9071281674103519248.jpg
Image courtesy of publisher's website.
y A Companion to the Works of Kim Scott anthology   criticism  
Issue Details: First known date: 2016 2016
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AbstractHistoryArchive Description

'Since the mid-1980s there has been a sharp rise in the number of literary publications by Indigenous Australians and in the readership and impact of those works. One contemporary Aboriginal Australian author who continues to make a contribution to both the Australian and the global canon is Kim Scott (1957-). Scott has won many awards, including Australia's highest, the prestigious Miles Franklin Award, for his novels Benang (2000) and That Deadman Dance(2011). Scott has also published in other literary genres, including poetry, the short story, children's literature, and he has written and worked professionally on Indigenous health issues. Despite Scott's national and international acclaim, there is currently no comprehensive critical companion that contextualizes his work for scholars, students, and general readers. A Companion to the Works of Kim Scott fills this void by providing a collection of twelve original essays focusing on Scott's novels, short stories, poetry, and his work with the Wirlomin Noongar language project and Indigenous health. The companion also includes an original interview with the author.' (Publication summary)

Notes

  • Contents

    1 Foreword

    2 Acknowledgments

    3 Note on Orthography

    4 Chronology of Key Writings

    5 Introduction

    6 Kim Scott's Publishing History in Three Contexts: Australian Aboriginal, National, and International

    7 Kim Scott's True Country as Aboriginal Bildungsroman

    8 The Land Holds All Things: Kim Scott's Benang- A Guide to Postcolonial Spatiality

    9 Kim Scott's Kayang and Me: Noongar Identity and Evidence of Connection to Country

    10 "Wreck/Con/Silly/Nation": Mimicry, Strategic Essentialism, and the "Friendly Frontier" in Kim Scott's That Deadman Dance

    11 The International Reception of Kim Scott's Works: A Case Study Featuring Benang

    12 Traumatic Landscapes: Inscribing Spectrality and Identity in Kim Scott's "A Refreshing Sleep," "Capture," and "An Intimate Act"

    13 Spatial Poetics and the Uses of Ekphrasis in Kim Scott's "Into the Light" and Other Stories

    14 The Poetry of Kim Scott

    15 The Wirlomin Project and Kim Scott: Empowering Regional Narratives in a Globalized World of Literature

    16 Kim Scott as Boundary Rider: Exploring Possibilities and New Frontiers in Aboriginal Health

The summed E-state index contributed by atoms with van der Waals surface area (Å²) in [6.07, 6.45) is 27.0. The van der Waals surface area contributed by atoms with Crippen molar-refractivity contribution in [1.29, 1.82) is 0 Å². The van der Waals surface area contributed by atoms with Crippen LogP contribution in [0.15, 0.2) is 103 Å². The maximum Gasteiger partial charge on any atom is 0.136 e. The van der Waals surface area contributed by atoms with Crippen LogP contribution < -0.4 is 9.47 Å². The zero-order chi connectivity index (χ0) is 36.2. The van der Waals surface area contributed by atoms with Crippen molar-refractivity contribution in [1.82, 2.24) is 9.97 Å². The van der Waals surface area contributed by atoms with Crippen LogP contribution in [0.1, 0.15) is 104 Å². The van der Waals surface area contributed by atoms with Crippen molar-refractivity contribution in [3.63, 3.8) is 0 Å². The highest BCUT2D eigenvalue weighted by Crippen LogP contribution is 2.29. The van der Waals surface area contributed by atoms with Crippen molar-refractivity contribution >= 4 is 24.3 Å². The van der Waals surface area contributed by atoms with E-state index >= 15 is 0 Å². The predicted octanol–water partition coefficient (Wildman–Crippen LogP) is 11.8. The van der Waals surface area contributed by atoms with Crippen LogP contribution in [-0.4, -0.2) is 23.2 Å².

17 An Interview with Kim Scott

    18 Notes on the Contributors

    19 Index

Publication Details of Only Known VersionEarliest 2 Known Versions of

    • Rochester, New York (State),
      c
      United States of America (USA),
      c
      Americas,
      :
      Camden House , 2016 .
      9071281674103519248.jpg
      Image courtesy of publisher's website.
      Extent: 204p.
      Note/s:
      • Published 30 June 2016
      ISBN: 9781571139498

Works about this Work

Through Country Bernadette Brennan , 2016 single work review
— Appears in: Australian Book Review , September no. 384 2016; (p. 19)

— Review of A Companion to the Works of Kim Scott 2016 anthology criticism
'In 2004 Kim Scott delivered the prestigious Herbert Blaiklock Memorial Lecture to a predominantly academic audience at the University of Sydney. Provocatively, he began by saying that he did not know much about Australian literature; the literature of this country did not reflect his experiences or his sense of identity. It certainly was not the literature of his country. Scott wanted to question and complicate the categories of Australian and indigenous literature. His concern that indigenous literature was considered to be a lesser version, or subset, of our national literature had seemed to be confirmed when he located his novel Benang: From the heart (1999) in a bookshop under 'Australiana'.' (Introduction)
Through Country Bernadette Brennan , 2016 single work review
— Appears in: Australian Book Review , September no. 384 2016; (p. 19)

— Review of A Companion to the Works of Kim Scott 2016 anthology criticism
'In 2004 Kim Scott delivered the prestigious Herbert Blaiklock Memorial Lecture to a predominantly academic audience at the University of Sydney. Provocatively, he began by saying that he did not know much about Australian literature; the literature of this country did not reflect his experiences or his sense of identity. It certainly was not the literature of his country. Scott wanted to question and complicate the categories of Australian and indigenous literature. His concern that indigenous literature was considered to be a lesser version, or subset, of our national literature had seemed to be confirmed when he located his novel Benang: From the heart (1999) in a bookshop under 'Australiana'.' (Introduction)
Last amended 6 Apr 2016 13:05:42
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